Friday, May 15, 2015

Wordless Pictures Books

The last 3 weeks that the library is open for business I decided to "read" a different wordless picture book each week and do a mini lesson.


I put the books under my Elmo.  I felt these types of books needed to be seen blown up on the Promethean Board.  I really wanted the students to be able to see the details in the pictures.

I didn't require them to raise their hands like normal.  These books just seemed like they were suppose to have students hollering out thoughts and ideas.  It was a bit chaotic but oh so much fun!  If they got too out of hand I would close the book and say quietly "I can't turn the page to find out what happens next until everyone is seated on their dot." (In one class I had a PreK nboy tell me I was pretty.  I said Thank you but you still need to sit on your dot.  These kids crack me up!)  Everyone would settle back down and we would continue on.

Before we started reading I explained that there were really no wrong or right answers. Since there were no words we each might "read" the pictures differently and we need to respect each others ideas.  This worked pretty well.  There's always a student who corrects other classmates.

We also discussed how some of these books looked like graphic novels and what the difference was between graphic novels and comic books were (it was good for some of the teachers to hear too!).

We also learned how to read a graphic novel.  The students enjoyed hearing how it was one of my former 6th grade Deaf Ed students who taught me how to read a graphic novel.

The first week in May I "read" Bow-Wow's Nightmare Neighbors by Mark Newgarden.  I started out asking what the title of this book was.  When they told me there was no title we discussed where else we might be able to look to find the title.  This brought in vocabulary for parts of a book.

The students loved the spookiness to the story.  They thought the naughty cats were hilarious!  

They brought up the book the next week.  We did a little compare and contrast with the other wordless picture books we read.

I also set up my Promethean Board as a station with Bow-Wow's website.  Two students were allowed to play on the board at a time since I only have two pens to work with.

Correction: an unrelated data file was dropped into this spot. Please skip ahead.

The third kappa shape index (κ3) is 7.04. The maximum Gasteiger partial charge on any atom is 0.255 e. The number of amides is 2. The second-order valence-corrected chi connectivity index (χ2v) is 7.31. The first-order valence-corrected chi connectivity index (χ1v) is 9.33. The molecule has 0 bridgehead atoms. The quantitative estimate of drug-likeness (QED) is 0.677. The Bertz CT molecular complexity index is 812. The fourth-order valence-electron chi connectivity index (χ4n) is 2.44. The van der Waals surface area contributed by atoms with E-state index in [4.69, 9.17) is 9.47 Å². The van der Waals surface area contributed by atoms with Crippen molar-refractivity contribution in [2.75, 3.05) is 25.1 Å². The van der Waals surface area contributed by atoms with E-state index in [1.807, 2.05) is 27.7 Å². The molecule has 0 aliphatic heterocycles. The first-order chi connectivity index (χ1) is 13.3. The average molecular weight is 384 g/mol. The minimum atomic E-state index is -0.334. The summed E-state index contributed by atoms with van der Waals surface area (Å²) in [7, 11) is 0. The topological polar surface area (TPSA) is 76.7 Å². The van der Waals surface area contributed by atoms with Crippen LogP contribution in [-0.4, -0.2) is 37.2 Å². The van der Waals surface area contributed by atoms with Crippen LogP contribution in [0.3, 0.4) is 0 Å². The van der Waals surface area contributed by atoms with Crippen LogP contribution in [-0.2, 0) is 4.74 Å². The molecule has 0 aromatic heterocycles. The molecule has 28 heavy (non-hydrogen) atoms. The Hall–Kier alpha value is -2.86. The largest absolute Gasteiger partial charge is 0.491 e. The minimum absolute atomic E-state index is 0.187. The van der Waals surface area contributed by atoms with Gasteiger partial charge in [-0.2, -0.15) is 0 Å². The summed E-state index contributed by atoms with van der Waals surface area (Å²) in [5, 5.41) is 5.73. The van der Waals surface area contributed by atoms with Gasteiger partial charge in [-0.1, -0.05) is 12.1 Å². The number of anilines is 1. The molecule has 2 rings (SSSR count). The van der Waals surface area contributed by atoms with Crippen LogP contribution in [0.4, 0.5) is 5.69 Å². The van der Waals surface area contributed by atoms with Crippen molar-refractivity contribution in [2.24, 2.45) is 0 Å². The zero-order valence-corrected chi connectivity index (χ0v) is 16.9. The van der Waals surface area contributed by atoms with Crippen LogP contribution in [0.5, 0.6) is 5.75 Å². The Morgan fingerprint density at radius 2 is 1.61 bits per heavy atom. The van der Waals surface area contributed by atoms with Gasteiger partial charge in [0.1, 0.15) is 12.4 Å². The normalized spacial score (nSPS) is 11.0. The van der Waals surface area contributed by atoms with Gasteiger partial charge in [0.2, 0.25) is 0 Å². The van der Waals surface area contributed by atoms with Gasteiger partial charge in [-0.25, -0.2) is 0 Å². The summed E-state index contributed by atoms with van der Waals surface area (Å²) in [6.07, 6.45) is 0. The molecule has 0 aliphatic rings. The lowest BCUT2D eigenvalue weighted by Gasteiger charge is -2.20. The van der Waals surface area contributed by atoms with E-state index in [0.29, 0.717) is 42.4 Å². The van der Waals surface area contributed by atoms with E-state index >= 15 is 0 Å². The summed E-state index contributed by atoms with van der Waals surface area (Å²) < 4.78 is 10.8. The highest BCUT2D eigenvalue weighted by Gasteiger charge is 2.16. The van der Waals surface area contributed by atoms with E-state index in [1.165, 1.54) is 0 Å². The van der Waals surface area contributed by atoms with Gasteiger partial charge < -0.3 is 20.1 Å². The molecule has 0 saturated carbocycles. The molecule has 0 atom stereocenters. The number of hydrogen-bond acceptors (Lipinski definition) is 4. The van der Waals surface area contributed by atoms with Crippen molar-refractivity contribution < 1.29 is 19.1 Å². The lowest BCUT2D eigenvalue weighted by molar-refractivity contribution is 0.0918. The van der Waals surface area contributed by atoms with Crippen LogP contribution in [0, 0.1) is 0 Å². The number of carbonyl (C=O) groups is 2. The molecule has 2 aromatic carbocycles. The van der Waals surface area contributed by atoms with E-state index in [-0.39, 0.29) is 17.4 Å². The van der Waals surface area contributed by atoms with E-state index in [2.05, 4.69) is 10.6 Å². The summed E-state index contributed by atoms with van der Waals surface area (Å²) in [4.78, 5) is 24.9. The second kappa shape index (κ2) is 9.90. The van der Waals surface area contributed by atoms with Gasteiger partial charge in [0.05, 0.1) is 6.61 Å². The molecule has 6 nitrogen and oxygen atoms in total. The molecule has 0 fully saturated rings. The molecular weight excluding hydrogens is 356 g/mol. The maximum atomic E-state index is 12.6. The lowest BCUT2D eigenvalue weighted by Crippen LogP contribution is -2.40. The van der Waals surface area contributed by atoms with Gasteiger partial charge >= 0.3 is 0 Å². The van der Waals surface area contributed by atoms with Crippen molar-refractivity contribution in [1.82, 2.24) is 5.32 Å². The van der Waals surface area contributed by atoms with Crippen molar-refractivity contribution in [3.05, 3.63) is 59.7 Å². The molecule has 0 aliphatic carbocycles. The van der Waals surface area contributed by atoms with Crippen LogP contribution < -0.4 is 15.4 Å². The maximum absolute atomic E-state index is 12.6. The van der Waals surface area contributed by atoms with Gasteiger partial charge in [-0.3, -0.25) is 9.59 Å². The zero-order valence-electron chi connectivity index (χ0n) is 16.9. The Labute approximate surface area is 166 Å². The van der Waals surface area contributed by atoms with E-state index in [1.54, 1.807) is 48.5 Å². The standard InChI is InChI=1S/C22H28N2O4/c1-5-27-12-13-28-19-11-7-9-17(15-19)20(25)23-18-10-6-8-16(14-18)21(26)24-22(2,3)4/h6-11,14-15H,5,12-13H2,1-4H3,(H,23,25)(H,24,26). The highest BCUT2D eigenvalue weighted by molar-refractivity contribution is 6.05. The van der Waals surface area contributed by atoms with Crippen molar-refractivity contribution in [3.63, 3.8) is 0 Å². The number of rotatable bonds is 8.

The second week we read Tuesday by David Weisner.  This is not a true wordless picture book as it has some words in it but not many.

We started out predicting what the book was going to be about just looking at the cover.  We discussed what the title might mean and what time the clock read and what that hour meant.  Some students pointed out the hand in the corner and made guesses at who/what that hand might belong too.

Students REALLY enjoyed the ending of the book.  Spoiler alert! Stop reading this paragraph if you have not read this book!  They had so many ideas why the frogs flew at night on a Tuesday.  When we got to last four pages one page reads "Next Tuesday, 7:58 P.M."  The students all hollered "They're going to fly again!" But when I showed them next page the shadows were not frogs.  So they guessed what animal it might be.  The last page shows them pigs flying.  They all started screaming (definitely not an old school library!).  I settled them down with telling them I had two serious questions left.  Once they were quiet and seated back on their dots I asked "What do birds sometimes do while flying?"  I would get all kinds of answers until some one would get brave and say "Poop?" I would say "Yes... hmmmm, I wonder what would happen if a pig pooped from the sky."  We all gagged yelled grossed and had fun with a little bathroom humor... I'm not too old for a little bathroom humor!

This week I'm going to read The Girl and the Bicycle by Mark Pett. This is on the 2x2 list for 2015-2016.  I normally don't like to read next year's books this year but I wanted to stick with the wordless picture books.  So I broke my rule.

Students noticed the sepia coloring of the pictures and how the only colored item was the bicycle. We discussed why the bicycle might be green. They also focused in on how we could only see the month of the happy people. 

The older students predicted what was going to happened more than the younger students did. They also dug deeper into the emotions of the characters. 

For all the books I stuck to the following questions.  

What pictures helped you tell the story? What was your favorite part of your story? Have you had an experience like the one in the story?

I changed them up a little to fit each book a little better and each book/reaction/class brought on new questions I would ask them.  The new questions were generally generated from an idea that a student shared.

I really had fun with these books.  I hope you try them too!


  1. I love wordless picture books! awesome job!

  2. I like wordless books for prediction and speculating what words could have been on the page, and for those students who are so hung up on the words on a page that they don't "listen" to the story as they read it - another reason to do a "picture walk" in a book before reading, too.